The Mahavishnu Orchestra - Birds Of Fire
John McLaughlin - guitar [click here to see more vinyl featuring John McLaughlin]
Jerry Goodman (violin), Jan Hammer (keyboards, synthesizer), Rick Laird (bass), Billy Cobham (drums, percussion)
Written by John McLaughlin, except B3 written by Bob Brookmeyer and John McLaughlin
1 LP, standard sleeve
Original analog Master tape : YES
Heavy Press : 180g
Record color : black
Speed : 33 RPM
Size : 12'’
Record Press : Pallas
Label : Speakers Corner
Original Label : Columbia
Recording: August 1972 at Trident Studios, London, by Ken Scott and CBS-Studios, New York, by Jim Green
Production: The Mahavishnu Orchestra
Originally released in 1973
Reissued in 2019
Side A :
1. Birds Of Fire
2. Miles Beyond
3. Celestial Terrestrial Commuters
4. Sapphire Bullets Of Pure Love
5. Thousand Island Park
Side B :
1. One Word
3. Open Country Joy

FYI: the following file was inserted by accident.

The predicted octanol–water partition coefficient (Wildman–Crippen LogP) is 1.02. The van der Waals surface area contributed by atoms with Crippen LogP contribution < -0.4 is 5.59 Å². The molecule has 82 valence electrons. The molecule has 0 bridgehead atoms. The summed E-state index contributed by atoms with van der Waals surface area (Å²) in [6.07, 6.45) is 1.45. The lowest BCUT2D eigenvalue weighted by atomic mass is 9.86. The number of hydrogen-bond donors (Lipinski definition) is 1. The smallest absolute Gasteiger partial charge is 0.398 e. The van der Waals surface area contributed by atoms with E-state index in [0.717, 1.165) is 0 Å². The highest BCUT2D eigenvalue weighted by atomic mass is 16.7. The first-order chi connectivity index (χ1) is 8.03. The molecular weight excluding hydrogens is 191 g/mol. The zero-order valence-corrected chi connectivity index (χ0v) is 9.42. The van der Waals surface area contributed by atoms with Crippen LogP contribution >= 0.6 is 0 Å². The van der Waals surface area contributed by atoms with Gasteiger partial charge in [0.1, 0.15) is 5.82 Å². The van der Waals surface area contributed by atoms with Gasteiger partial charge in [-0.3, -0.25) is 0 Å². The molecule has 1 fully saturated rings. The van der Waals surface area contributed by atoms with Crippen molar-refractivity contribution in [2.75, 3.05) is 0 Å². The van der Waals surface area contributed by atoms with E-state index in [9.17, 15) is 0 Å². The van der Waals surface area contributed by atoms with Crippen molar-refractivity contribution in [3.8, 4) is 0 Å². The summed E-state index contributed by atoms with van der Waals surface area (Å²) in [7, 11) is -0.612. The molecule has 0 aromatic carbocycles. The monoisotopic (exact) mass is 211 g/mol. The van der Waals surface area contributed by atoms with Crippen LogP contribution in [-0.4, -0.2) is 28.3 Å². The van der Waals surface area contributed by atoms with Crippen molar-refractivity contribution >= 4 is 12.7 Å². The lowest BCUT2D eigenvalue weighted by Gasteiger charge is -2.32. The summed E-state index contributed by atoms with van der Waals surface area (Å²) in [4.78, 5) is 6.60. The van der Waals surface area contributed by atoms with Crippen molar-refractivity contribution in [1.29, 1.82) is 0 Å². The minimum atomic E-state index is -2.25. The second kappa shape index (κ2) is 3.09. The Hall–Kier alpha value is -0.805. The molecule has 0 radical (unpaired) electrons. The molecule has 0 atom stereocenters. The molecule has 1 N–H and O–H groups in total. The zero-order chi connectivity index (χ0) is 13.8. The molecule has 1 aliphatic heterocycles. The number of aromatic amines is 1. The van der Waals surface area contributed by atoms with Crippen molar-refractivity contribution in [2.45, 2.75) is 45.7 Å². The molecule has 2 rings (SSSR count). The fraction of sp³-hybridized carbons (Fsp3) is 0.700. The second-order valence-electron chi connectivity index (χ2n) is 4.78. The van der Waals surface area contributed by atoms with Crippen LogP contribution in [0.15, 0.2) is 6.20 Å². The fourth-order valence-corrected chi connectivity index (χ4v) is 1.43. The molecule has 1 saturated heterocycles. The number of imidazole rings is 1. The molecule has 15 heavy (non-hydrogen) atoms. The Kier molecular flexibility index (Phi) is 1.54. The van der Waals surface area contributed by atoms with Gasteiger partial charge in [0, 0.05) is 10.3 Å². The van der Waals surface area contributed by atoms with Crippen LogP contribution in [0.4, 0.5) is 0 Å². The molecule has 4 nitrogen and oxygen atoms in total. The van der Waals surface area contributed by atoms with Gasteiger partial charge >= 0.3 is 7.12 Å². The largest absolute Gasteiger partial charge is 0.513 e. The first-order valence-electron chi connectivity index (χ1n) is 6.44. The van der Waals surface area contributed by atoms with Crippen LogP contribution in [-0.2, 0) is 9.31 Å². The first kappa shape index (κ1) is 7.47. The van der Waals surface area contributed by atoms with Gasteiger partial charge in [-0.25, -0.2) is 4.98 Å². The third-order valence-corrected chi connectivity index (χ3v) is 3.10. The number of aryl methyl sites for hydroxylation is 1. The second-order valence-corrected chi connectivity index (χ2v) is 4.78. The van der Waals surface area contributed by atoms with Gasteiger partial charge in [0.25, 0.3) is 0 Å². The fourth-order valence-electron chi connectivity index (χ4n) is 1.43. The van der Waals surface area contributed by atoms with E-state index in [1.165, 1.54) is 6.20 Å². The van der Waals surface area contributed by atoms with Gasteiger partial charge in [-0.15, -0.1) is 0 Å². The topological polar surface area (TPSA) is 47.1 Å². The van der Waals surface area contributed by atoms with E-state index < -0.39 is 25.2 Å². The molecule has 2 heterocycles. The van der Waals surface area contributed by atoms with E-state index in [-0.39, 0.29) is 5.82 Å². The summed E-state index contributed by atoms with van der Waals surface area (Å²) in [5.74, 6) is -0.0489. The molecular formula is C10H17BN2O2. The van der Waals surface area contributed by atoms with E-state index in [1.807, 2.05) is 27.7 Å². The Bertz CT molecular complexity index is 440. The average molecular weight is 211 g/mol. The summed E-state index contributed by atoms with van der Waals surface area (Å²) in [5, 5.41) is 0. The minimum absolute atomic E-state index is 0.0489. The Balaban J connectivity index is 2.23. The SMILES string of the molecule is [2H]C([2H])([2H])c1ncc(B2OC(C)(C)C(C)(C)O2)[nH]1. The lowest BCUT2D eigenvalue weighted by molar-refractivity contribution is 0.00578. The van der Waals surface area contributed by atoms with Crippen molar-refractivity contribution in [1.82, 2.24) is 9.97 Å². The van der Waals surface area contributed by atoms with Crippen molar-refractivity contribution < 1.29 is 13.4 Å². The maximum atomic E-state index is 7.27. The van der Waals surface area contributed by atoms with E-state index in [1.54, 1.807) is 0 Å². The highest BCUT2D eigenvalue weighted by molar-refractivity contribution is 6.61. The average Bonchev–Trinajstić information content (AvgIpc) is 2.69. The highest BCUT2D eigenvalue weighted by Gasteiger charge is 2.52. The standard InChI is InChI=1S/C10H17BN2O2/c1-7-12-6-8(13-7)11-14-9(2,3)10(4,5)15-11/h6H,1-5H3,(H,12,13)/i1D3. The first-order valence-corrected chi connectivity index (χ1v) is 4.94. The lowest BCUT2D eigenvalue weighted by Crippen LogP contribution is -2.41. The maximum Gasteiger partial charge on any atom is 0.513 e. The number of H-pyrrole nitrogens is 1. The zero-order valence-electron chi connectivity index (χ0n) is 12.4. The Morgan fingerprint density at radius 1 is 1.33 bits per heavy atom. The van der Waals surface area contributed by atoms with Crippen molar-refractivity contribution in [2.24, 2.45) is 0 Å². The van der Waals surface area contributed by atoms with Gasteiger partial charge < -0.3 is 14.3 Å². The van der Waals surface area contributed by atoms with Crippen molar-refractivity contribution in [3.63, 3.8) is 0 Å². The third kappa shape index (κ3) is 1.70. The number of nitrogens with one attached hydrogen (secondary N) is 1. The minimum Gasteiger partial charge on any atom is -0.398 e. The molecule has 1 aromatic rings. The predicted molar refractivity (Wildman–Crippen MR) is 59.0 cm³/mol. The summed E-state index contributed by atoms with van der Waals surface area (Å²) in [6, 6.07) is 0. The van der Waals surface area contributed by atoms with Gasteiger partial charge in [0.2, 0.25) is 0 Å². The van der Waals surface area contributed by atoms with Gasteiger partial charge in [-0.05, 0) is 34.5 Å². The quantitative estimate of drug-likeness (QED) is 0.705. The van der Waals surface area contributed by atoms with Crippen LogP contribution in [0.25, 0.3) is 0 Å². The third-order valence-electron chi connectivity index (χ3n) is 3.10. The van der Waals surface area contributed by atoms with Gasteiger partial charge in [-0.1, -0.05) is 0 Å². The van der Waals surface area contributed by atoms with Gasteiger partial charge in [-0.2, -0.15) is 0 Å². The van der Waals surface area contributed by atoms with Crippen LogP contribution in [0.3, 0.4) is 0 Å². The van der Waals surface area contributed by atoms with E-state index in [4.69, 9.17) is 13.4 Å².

« Emboldened by the popularity of Inner Mounting Flame among rock audiences, the first Mahavishnu Orchestra set out to further define and refine its blistering jazz-rock direction in its second -- and, no thanks to internal feuding, last -- studio album. Although it has much of the screaming rock energy and sometimes exaggerated competitive frenzy of its predecessor, Birds of Fire is audibly more varied in texture, even more tightly organized, and thankfully more musical in content. A remarkable example of precisely choreographed, high-speed solo trading -- with John McLaughlin, Jerry Goodman, and Jan Hammer all of one mind, supported by Billy Cobham's machine-gun drumming and Rick Laird's dancing bass -- can be heard on the aptly named "One Word," and the title track is a defining moment of the group's nearly atonal fury. The band also takes time out for a brief bit of spaced-out electronic burbling and static called "Sapphire Bullets of Pure Love." Yet the most enticing pieces of music on the record are the gorgeous, almost pastoral opening and closing sections to "Open Country Joy," a relaxed, jocular bit of communal jamming that they ought to have pursued further. This album actually became a major crossover hit, rising to number 15 on the pop album charts, and it remains the key item in the first Mahavishnu Orchestra's slim discography. » AllMusic Review by Richard S. Ginell